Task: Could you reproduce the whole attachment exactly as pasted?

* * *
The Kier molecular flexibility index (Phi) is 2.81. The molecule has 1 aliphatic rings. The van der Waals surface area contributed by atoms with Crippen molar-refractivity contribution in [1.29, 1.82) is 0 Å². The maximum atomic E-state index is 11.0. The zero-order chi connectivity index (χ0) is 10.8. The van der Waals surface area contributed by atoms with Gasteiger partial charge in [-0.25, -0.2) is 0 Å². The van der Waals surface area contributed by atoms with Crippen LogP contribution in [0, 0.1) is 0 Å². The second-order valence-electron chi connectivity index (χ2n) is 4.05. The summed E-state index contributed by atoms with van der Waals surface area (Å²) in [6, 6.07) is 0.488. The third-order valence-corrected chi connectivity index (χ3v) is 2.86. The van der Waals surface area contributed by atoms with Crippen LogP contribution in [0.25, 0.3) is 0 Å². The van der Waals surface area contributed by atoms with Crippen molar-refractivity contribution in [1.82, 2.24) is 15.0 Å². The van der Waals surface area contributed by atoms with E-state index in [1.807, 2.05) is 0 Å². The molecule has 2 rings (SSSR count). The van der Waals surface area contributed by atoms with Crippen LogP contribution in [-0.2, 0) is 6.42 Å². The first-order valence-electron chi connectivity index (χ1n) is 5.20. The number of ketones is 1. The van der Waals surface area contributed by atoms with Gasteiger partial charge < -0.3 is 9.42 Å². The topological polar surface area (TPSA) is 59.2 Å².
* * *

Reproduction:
The Kier molecular flexibility index (Phi) is 2.81. The molecule has 1 aliphatic rings. The van der Waals surface area contributed by atoms with Crippen molar-refractivity contribution in [1.29, 1.82) is 0 Å². The maximum atomic E-state index is 11.0. The zero-order chi connectivity index (χ0) is 10.8. The van der Waals surface area contributed by atoms with Gasteiger partial charge in [-0.25, -0.2) is 0 Å². The van der Waals surface area contributed by atoms with Crippen LogP contribution in [0, 0.1) is 0 Å². The second-order valence-electron chi connectivity index (χ2n) is 4.05. The summed E-state index contributed by atoms with van der Waals surface area (Å²) in [6, 6.07) is 0.488. The third-order valence-corrected chi connectivity index (χ3v) is 2.86. The van der Waals surface area contributed by atoms with Crippen LogP contribution in [0.25, 0.3) is 0 Å². The van der Waals surface area contributed by atoms with Crippen molar-refractivity contribution in [1.82, 2.24) is 15.0 Å². The van der Waals surface area contributed by atoms with E-state index in [1.807, 2.05) is 0 Å². The molecule has 2 rings (SSSR count). The van der Waals surface area contributed by atoms with Crippen LogP contribution in [-0.2, 0) is 6.42 Å². The first-order valence-electron chi connectivity index (χ1n) is 5.20. The number of ketones is 1. The van der Waals surface area contributed by atoms with Gasteiger partial charge < -0.3 is 9.42 Å². The topological polar surface area (TPSA) is 59.2 Å².